How I prescribe for plantar fasciitis.

The different stages of prescription

 

 

 

 

Orthotic prescription is a very personal thing. There is a million ways to prescribe an orthotic with all of them having the same goal. I’m a believer in keeping the prescription as minimalistic as possible to achieve the result. A lot of people would disagree with this and try to prescribe the optimal orthotic according to the textbook for a person. One thing they forget though is that what the textbook says doesn’t always apply to real work scenarios though. Studies have been done under the perfect scenarios and everything is controlled. Unfortunately, that’s not reality and doesn’t always translate over. They also try and prescribe to achieve √≥ptimal biomechanics and structure. But, “what is optimal biomechanics. That’s why I have different stages of aggressiveness for my prescription. Also note that exercises are given to all of my plantar fasciitis patients. Strength exercises from the foot to the core as well as balance exercises.

 

 

Stage 1

1. I Start with a simple base shell with a simple rearfoot angle. Shoes play just as important a factor as orthotics. Getting them into a good runner that is suited for their foot type is imperative. This will give a huge amount of support and change. From there try using simple orthotics with a standard shell shape, an appropriate rearfoot angle, and possibly a small skive.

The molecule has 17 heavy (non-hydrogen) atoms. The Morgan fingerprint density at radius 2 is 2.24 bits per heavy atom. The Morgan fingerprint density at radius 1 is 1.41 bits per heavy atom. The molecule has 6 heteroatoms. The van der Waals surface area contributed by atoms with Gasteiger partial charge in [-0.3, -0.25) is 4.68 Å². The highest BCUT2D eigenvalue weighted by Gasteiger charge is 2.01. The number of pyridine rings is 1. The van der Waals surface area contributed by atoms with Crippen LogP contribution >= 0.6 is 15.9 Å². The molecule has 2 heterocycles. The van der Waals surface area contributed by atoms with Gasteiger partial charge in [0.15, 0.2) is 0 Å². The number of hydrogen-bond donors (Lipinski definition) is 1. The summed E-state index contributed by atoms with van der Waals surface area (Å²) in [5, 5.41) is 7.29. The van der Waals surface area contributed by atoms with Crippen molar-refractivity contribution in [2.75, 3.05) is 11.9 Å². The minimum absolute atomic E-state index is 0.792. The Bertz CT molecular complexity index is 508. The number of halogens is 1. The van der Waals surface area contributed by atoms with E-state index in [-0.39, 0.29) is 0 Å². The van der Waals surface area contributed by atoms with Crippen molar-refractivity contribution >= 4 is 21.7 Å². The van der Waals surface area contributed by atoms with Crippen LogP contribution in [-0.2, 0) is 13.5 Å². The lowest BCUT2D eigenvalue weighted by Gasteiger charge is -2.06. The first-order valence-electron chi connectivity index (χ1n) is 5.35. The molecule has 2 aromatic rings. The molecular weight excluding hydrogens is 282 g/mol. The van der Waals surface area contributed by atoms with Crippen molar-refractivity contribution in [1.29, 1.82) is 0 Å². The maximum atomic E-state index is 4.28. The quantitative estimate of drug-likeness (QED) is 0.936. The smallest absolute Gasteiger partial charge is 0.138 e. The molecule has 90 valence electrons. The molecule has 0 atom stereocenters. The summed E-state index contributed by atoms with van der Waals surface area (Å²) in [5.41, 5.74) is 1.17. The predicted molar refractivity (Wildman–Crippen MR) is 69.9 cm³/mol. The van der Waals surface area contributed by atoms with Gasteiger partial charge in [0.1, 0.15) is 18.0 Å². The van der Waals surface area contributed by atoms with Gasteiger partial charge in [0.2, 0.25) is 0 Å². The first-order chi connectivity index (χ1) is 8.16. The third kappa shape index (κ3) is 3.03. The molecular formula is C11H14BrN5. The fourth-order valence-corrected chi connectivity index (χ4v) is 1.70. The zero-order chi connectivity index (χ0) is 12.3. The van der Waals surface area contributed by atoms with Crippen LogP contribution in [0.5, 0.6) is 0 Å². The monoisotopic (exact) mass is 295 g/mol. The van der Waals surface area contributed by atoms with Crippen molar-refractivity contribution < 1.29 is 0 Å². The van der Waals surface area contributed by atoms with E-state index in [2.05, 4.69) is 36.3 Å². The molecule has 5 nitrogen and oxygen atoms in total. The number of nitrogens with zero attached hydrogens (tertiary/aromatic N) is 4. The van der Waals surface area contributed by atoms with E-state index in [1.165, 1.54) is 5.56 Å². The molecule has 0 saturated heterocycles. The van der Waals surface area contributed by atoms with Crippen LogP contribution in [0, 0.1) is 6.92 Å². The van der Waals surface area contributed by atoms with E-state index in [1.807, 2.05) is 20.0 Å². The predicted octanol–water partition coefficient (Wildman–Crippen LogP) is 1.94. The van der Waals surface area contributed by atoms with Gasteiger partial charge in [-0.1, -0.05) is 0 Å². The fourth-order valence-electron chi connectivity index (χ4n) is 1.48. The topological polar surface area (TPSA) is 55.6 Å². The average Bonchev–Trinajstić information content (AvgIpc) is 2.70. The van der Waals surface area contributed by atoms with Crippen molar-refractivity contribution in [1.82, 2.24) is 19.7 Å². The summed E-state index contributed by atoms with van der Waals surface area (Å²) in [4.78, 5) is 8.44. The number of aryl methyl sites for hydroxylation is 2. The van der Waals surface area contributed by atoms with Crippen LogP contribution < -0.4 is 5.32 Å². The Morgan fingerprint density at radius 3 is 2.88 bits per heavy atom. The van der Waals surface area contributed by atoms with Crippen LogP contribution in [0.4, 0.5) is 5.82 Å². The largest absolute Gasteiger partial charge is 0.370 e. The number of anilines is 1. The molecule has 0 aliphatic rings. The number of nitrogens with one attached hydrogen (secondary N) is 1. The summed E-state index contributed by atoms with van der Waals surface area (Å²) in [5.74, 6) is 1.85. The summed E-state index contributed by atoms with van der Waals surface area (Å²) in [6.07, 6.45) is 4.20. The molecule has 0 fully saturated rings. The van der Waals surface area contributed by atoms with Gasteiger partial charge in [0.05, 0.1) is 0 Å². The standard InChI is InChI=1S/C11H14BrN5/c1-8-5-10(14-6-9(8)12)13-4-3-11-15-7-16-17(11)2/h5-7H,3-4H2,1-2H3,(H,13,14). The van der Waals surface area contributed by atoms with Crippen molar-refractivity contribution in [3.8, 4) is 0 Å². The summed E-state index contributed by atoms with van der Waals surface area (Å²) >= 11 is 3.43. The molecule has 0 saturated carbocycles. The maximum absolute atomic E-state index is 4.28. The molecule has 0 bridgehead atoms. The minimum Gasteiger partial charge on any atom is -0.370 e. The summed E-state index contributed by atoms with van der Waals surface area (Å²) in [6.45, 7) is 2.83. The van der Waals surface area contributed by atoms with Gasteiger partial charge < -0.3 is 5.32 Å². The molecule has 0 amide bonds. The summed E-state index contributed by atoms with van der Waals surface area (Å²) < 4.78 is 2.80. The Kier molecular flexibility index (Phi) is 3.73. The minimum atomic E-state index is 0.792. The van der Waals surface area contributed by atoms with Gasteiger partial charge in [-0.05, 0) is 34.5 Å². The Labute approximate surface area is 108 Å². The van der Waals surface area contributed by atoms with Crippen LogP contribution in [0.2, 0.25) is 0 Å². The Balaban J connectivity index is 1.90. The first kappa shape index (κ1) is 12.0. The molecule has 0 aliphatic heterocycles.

Stage 2

If there is little improvement after 3-week bedding in period then I increase the arch. I do this by applying a poron arch pad. 95% of cases are resolved by the end of stage 2. Patient compliance is the biggest factor in achieving this.

 

 

Stage 3

If there is little improvement after 1-2 weeks of the arch increase I will add a heel raise. This may be single leg if they have a leg length discrepancy or bilateral if they don’t. The reason for adding this now is that heel raises can cause the client’s heel to slip out of shoes, it causes extra bulk and weight to the orthotics, the shoes should already have a 10mm pitch to start. With leg length differences, if it is over 1-1.2 cm I may add a 4mm raise at the start. Usually, it will be added though after if pain issues have not been resolved.

 

 

Stage 4

The last stage is added a forefoot valgus extension. This as we know works to twist the foot and release of the fascia. The reason I use this last, is because I have found it has the biggest effect of changing mechanics and  increasing strain on joints and muscles further up the chain. This then can increase the risk of negative effects, such a knee pain, back pain, and more. It also makes the orthotics larger and so takes up more room in the toe box. This can make them more uncomfortable and increase the chance of the patient being uncompliant.

 

 

Stage 5

At this point, if your client has still not improved from orthotic therapy, exercise prescription, and other non-invasive treatments, I would refer you for surgical intervention. I’m not a great fan of cortisone due to the weakening of the fascia. I would refer for PRP if I was too for injection therapy.

 

 

Conclusion

Many people may not agree to with this method, and that’s ok. For me, I’ve found that keeping it simple is the key. Using a simple prescription to start reduces the risk of negative effects, increases comfort, increases compliance, helps them fit into shoes, increases the chance of them returning, and is all that is needed. I’ve also never used or had to use a heel aperture. If you see a Dr for a new medication, he won’t put you on the highest dose right away. He will stick you on a low dose, the monitor to see if it works, and minimize the risk of side effects. He will then review you and decide if the dose needs upping. This is how I think about my prescriptions.